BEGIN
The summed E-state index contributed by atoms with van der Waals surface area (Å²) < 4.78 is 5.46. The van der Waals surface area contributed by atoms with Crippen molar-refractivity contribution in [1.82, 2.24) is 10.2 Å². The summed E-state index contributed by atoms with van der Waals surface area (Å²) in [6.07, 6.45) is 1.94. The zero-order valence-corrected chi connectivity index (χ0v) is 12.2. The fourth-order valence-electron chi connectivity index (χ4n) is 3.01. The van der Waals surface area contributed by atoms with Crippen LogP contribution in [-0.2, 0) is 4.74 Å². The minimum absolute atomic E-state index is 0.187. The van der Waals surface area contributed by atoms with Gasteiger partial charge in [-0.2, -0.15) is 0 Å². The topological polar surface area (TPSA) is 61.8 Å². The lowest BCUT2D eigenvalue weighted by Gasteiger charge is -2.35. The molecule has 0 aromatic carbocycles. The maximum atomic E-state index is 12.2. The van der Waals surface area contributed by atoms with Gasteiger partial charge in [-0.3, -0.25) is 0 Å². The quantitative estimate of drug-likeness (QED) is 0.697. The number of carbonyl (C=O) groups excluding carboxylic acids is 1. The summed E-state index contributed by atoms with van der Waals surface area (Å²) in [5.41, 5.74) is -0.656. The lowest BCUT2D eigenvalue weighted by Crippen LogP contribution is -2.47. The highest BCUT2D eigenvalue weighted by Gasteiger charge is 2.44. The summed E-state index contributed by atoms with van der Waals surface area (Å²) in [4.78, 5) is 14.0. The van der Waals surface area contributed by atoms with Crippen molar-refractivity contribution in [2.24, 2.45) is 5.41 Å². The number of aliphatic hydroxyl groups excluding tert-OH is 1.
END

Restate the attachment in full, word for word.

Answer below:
The summed E-state index contributed by atoms with van der Waals surface area (Å²) < 4.78 is 5.46. The van der Waals surface area contributed by atoms with Crippen molar-refractivity contribution in [1.82, 2.24) is 10.2 Å². The summed E-state index contributed by atoms with van der Waals surface area (Å²) in [6.07, 6.45) is 1.94. The zero-order valence-corrected chi connectivity index (χ0v) is 12.2. The fourth-order valence-electron chi connectivity index (χ4n) is 3.01. The van der Waals surface area contributed by atoms with Crippen LogP contribution in [-0.2, 0) is 4.74 Å². The minimum absolute atomic E-state index is 0.187. The van der Waals surface area contributed by atoms with Gasteiger partial charge in [-0.2, -0.15) is 0 Å². The topological polar surface area (TPSA) is 61.8 Å². The lowest BCUT2D eigenvalue weighted by Gasteiger charge is -2.35. The molecule has 0 aromatic carbocycles. The maximum atomic E-state index is 12.2. The van der Waals surface area contributed by atoms with Gasteiger partial charge in [-0.3, -0.25) is 0 Å². The quantitative estimate of drug-likeness (QED) is 0.697. The number of carbonyl (C=O) groups excluding carboxylic acids is 1. The summed E-state index contributed by atoms with van der Waals surface area (Å²) in [5.41, 5.74) is -0.656. The lowest BCUT2D eigenvalue weighted by Crippen LogP contribution is -2.47. The highest BCUT2D eigenvalue weighted by Gasteiger charge is 2.44. The summed E-state index contributed by atoms with van der Waals surface area (Å²) in [4.78, 5) is 14.0. The van der Waals surface area contributed by atoms with Crippen molar-refractivity contribution in [2.24, 2.45) is 5.41 Å². The number of aliphatic hydroxyl groups excluding tert-OH is 1.